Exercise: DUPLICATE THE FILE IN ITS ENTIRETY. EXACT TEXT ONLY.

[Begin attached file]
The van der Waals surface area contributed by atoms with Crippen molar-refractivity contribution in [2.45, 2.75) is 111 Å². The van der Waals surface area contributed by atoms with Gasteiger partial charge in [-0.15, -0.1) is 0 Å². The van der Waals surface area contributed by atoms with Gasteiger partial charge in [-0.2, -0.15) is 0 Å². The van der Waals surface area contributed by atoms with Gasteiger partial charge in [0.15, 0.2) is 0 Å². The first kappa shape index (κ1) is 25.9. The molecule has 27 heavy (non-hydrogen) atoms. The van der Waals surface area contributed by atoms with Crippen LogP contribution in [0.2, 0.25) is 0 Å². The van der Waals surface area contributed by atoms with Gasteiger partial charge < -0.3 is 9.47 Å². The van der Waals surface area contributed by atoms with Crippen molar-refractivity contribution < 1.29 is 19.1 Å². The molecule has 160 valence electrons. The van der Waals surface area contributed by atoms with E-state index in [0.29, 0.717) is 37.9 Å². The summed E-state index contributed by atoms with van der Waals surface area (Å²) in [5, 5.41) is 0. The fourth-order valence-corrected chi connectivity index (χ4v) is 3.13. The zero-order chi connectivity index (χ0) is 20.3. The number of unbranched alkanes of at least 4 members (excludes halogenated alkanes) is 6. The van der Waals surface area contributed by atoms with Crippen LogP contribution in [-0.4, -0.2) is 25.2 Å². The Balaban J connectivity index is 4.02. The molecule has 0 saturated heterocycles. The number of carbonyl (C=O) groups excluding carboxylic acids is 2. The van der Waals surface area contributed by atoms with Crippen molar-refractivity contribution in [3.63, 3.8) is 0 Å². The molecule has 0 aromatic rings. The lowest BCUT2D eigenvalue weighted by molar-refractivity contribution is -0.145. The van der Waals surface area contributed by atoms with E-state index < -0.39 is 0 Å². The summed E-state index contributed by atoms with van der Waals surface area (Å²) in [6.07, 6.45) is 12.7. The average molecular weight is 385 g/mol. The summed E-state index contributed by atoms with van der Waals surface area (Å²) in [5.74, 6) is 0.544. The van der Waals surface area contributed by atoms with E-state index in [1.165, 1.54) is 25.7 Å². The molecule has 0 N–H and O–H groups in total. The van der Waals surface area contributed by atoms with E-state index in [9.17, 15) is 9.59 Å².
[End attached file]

The van der Waals surface area contributed by atoms with Crippen molar-refractivity contribution in [2.45, 2.75) is 111 Å². The van der Waals surface area contributed by atoms with Gasteiger partial charge in [-0.15, -0.1) is 0 Å². The van der Waals surface area contributed by atoms with Gasteiger partial charge in [-0.2, -0.15) is 0 Å². The van der Waals surface area contributed by atoms with Gasteiger partial charge in [0.15, 0.2) is 0 Å². The first kappa shape index (κ1) is 25.9. The molecule has 27 heavy (non-hydrogen) atoms. The van der Waals surface area contributed by atoms with Crippen LogP contribution in [0.2, 0.25) is 0 Å². The van der Waals surface area contributed by atoms with Gasteiger partial charge < -0.3 is 9.47 Å². The van der Waals surface area contributed by atoms with Crippen molar-refractivity contribution < 1.29 is 19.1 Å². The molecule has 160 valence electrons. The van der Waals surface area contributed by atoms with E-state index in [0.29, 0.717) is 37.9 Å². The summed E-state index contributed by atoms with van der Waals surface area (Å²) in [5, 5.41) is 0. The fourth-order valence-corrected chi connectivity index (χ4v) is 3.13. The zero-order chi connectivity index (χ0) is 20.3. The number of unbranched alkanes of at least 4 members (excludes halogenated alkanes) is 6. The van der Waals surface area contributed by atoms with Crippen LogP contribution in [-0.4, -0.2) is 25.2 Å². The Balaban J connectivity index is 4.02. The molecule has 0 saturated heterocycles. The number of carbonyl (C=O) groups excluding carboxylic acids is 2. The van der Waals surface area contributed by atoms with Crippen molar-refractivity contribution in [3.63, 3.8) is 0 Å². The molecule has 0 aromatic rings. The lowest BCUT2D eigenvalue weighted by molar-refractivity contribution is -0.145. The van der Waals surface area contributed by atoms with E-state index < -0.39 is 0 Å². The summed E-state index contributed by atoms with van der Waals surface area (Å²) in [6.07, 6.45) is 12.7. The average molecular weight is 385 g/mol. The summed E-state index contributed by atoms with van der Waals surface area (Å²) in [5.74, 6) is 0.544. The van der Waals surface area contributed by atoms with E-state index in [1.165, 1.54) is 25.7 Å². The molecule has 0 N–H and O–H groups in total. The van der Waals surface area contributed by atoms with E-state index in [9.17, 15) is 9.59 Å².